Quatloos! > Investment
Fraud > Multi-Level
Marketing > Introduction
You see the ads all the time: "Make millions now,
no manager" or "Work on your own, start $12,000 per week." Maybe
you saw the ad in the paper, or maybe you received it by e-mail.
Yes, we're talking about Multi-Level Marketing, also
known as "MLM"
MLM: Once Legitimate, Now a Scam
Once upon a time, multi-level marketing was a legitimate
business which provided a way for small companies to get their
unique products to consumers in small towns and rural areas which
had no access to these products. At this time, the products sold
themselves, and the multi-level aspect was a way of giving a small
reward to those who had worked hard to build the organization.
But the focus was always on the product.
Today, and especially with the growth of the internet,
it is possible for consumer to get about whatever they want at
competitive prices. There is simply no real need for distribution
"systems" as there once was, and indeed the focus of all the programs
is not on the products they sell -- which are usually either bogus
or are available somewhere else to the public at the same or lesser
prices. Instead, the focus now is solely on recruiting new people
to either buy into the program or else to buy products that are
grossly overpriced (i.e., a $1 bottle of "herbal shampoo" for
$26), with the idea that those people will recruit additional
people who will also buy into the program or themselves buy the
grossly overpriced products.
Thus, today just about ALL of the multi-level marketing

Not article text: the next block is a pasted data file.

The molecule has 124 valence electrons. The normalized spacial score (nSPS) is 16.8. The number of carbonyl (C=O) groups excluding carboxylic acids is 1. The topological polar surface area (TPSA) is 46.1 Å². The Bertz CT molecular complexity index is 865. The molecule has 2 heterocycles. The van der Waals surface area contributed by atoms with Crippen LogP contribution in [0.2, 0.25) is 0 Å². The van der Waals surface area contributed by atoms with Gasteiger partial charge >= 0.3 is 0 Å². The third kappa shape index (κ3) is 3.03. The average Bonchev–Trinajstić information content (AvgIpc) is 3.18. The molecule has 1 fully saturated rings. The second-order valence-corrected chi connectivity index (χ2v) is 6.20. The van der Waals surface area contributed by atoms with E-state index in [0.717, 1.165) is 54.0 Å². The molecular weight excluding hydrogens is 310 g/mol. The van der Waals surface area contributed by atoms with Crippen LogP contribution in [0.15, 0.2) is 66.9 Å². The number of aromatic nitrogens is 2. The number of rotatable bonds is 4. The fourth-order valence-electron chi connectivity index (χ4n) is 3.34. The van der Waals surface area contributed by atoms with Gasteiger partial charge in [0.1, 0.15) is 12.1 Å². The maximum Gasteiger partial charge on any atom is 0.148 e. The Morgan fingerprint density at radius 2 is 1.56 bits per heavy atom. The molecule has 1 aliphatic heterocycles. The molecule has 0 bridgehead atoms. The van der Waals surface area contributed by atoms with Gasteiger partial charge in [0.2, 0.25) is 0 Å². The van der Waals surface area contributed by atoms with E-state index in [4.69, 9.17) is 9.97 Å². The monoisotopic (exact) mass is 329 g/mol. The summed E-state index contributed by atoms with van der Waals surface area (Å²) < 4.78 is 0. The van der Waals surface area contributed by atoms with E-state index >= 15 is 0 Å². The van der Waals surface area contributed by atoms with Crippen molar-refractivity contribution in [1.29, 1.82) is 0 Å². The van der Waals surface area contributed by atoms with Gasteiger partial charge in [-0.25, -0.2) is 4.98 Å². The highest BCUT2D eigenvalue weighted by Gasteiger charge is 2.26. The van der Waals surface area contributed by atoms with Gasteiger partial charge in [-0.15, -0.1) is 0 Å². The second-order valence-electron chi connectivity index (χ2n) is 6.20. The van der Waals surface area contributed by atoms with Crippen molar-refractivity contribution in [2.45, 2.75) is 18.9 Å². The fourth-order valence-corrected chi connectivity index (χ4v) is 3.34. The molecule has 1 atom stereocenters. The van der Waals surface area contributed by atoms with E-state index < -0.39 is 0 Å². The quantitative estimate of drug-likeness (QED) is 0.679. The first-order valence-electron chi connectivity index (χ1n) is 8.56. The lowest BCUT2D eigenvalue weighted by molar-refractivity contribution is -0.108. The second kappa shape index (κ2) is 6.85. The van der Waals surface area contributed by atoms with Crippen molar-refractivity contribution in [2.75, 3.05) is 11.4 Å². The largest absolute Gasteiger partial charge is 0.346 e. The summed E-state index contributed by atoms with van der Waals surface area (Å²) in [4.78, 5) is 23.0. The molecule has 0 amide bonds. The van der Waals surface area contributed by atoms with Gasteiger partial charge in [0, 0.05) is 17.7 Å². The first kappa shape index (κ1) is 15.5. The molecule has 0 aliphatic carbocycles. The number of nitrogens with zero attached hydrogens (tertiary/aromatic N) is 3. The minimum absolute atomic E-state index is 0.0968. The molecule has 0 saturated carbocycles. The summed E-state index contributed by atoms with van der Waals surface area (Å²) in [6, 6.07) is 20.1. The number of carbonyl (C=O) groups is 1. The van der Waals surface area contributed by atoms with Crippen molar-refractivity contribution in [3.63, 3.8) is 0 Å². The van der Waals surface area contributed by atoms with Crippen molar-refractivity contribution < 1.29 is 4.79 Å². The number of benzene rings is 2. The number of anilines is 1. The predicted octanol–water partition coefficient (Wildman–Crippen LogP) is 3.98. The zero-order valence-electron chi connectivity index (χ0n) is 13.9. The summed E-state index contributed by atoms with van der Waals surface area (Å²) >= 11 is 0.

programs are scams. In today's internet economy, there is simply
no need for multi-level marketing or the overpriced products that
they sell -- meaning that the only thing they are selling are
memberships in anticipation that future memberships will be sold
in the future, which is the classic definition of a pyramid scheme,
and thus securities fraud.
Because products are available over the internet
to everybody at lower costs than ever before, claims that "Multi-Level
Marketing will take over the World!" are completely bogus. Indeed,
the fact that no MLM schemes sell significant product to anybody
other than the people who bought into the programs is proof positive
that MLM is a dinosaur in today's economy, and exists only by
defrauding people to buy memberships in anticipation of being
able to make a profit defrauding other people into the program.
Indeed, as is discussed elsewhere, many of these
programs have been broken up for securities fraud and the people
in them now have criminal records. So, save your Quatloos and
avoid MLM schemes.
Like many advertising campaigns, many MLM programs
now attempt to associate themselves with celebrities. "Zig Ziglar
goes MLM!" read one spam e-mail we received.
Note that the celebrities didn't make their money
in MLM. Nor will you.
Buying Into the Program
So you are being "hired" to sell products, and you
have to buy into the program? This is a sure sign that it is a
scam. If the product is worth a darn, the company will make its